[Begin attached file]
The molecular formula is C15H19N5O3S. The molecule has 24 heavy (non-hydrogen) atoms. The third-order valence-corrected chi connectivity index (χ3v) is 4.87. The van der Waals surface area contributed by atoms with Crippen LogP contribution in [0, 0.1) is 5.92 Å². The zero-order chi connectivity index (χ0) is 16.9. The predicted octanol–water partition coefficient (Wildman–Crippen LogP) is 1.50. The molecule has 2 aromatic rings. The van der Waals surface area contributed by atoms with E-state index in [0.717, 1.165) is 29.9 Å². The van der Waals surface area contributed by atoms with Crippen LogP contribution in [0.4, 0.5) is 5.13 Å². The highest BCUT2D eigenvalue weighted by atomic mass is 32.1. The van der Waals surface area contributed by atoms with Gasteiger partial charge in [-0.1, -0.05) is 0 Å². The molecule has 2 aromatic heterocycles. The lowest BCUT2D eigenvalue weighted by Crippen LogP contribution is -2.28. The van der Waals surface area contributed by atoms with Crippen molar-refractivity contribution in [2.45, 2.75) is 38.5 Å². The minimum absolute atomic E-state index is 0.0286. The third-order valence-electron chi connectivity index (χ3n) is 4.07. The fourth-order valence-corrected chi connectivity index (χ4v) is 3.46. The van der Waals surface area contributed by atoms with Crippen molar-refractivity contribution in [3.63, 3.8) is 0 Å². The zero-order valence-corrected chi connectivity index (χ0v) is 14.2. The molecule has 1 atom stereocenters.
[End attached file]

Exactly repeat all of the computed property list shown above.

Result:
The molecular formula is C15H19N5O3S. The molecule has 24 heavy (non-hydrogen) atoms. The third-order valence-corrected chi connectivity index (χ3v) is 4.87. The van der Waals surface area contributed by atoms with Crippen LogP contribution in [0, 0.1) is 5.92 Å². The zero-order chi connectivity index (χ0) is 16.9. The predicted octanol–water partition coefficient (Wildman–Crippen LogP) is 1.50. The molecule has 2 aromatic rings. The van der Waals surface area contributed by atoms with E-state index in [0.717, 1.165) is 29.9 Å². The van der Waals surface area contributed by atoms with Crippen LogP contribution in [0.4, 0.5) is 5.13 Å². The highest BCUT2D eigenvalue weighted by atomic mass is 32.1. The van der Waals surface area contributed by atoms with Gasteiger partial charge in [-0.1, -0.05) is 0 Å². The molecule has 2 aromatic heterocycles. The lowest BCUT2D eigenvalue weighted by Crippen LogP contribution is -2.28. The van der Waals surface area contributed by atoms with Crippen molar-refractivity contribution in [2.45, 2.75) is 38.5 Å². The minimum absolute atomic E-state index is 0.0286. The third-order valence-electron chi connectivity index (χ3n) is 4.07. The fourth-order valence-corrected chi connectivity index (χ4v) is 3.46. The van der Waals surface area contributed by atoms with Crippen molar-refractivity contribution in [3.63, 3.8) is 0 Å². The zero-order valence-corrected chi connectivity index (χ0v) is 14.2. The molecule has 1 atom stereocenters.